Back to School Bash, right whale protections, shark sightings: News from around our 50 states

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Alabama

Montgomery: The state’s prison system said Friday the execution of Joe Nathan James Jr. on Thursday night was delayed 3 hours because of the time it took to establish an intravenous line to the inmate. The state offered more information on Friday about the hourslong delay that observers said was troubling and unusual. A statement from the Alabama Department of Corrections did not elaborate on how long it took to establish the intravenous line or how many attempts were made. But a prison system spokeswoman confirmed the delay happened because of the time required to establish the IV connection. James was put to death for the 1994 murder of his ex-girlfriend Faith Hall, 26, more than 3 hours after the procedure originally was supposed to begin. The execution was set for 6 p.m. and the U.S. Supreme Court denied James’ request for a stay at 5:24 p.m. Reporters were taken to the grounds of Holman prison by van at about 6:30 p.m. to witness the execution, which did not get underway until about 9:04 p.m. The inmate was pronounced dead at 9:27 p.m. A delay of that length is unusual compared to executions conducted in Alabama in recent years.

Alaska

Team Rubicon, a disaster-recovery nonprofit, is helping to restore two residences in Haines that were damaged by landslides.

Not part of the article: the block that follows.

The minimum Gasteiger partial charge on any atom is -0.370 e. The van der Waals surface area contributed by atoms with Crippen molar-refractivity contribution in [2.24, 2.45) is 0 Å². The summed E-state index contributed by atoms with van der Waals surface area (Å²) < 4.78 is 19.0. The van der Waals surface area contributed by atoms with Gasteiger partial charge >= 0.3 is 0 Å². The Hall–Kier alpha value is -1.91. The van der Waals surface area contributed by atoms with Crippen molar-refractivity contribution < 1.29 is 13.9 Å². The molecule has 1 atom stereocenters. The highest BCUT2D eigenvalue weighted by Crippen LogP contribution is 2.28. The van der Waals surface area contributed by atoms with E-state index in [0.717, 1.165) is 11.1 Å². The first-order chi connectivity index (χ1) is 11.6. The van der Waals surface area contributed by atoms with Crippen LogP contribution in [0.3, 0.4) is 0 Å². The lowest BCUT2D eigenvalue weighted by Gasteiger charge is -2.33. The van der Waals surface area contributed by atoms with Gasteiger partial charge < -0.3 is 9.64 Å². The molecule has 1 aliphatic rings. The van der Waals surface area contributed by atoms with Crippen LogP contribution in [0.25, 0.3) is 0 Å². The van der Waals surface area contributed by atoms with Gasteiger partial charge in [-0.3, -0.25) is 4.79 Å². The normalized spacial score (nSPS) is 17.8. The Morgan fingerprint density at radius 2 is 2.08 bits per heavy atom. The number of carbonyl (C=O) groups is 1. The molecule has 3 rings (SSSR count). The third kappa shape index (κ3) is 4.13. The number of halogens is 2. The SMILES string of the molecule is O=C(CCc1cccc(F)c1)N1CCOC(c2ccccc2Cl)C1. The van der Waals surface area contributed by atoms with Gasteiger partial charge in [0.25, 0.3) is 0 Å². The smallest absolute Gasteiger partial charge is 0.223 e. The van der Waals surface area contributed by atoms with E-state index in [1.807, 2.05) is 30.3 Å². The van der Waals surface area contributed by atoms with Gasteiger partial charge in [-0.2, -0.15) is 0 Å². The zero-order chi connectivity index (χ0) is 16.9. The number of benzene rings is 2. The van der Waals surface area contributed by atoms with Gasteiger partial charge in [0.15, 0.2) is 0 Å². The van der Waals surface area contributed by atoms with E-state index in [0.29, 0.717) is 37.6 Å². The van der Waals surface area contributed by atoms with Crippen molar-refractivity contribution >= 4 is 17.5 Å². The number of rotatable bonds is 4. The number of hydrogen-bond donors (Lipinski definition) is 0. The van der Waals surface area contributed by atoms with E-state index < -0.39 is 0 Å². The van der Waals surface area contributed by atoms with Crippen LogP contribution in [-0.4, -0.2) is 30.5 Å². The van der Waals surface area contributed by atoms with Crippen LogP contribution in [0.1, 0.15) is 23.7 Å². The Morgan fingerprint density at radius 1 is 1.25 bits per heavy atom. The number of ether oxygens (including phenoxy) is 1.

Haines: More than a year and half later, local and out-of-state organizations are still helping to repair damage from the dozens of landslides that occurred around the borough. The recovery work has evolved over time, said members of the Haines Long Term Recovery Group and other organizations involved in recovery efforts. The landslides, driven by unusually heavy rain, killed two, but were scarcely limited to that, said Sylvia Heinz, coordinator for the LTRG. Smaller landslides across Haines, which has a population of about 2,500, cut off roads, washed through houses and destroyed buildings. Heinz said there’s roughly 50 cases the LTRG is still dealing with, with issues ranging from damaged foundations to broken doors and windows, washed out culverts, driveways rendered impassable or physical or water damage from sliding debris. During the initial response, the borough focused its response on infrastructure projects that would be paid for or reimbursed by Federal Emergency Management Agency, while other organizations focused on individual homeowners, said Harriet Brouillette, tribal administrator for the Chilkoot Indian Association. Organizations had to scramble to help out individual homeowners while the borough government focused on different projects.



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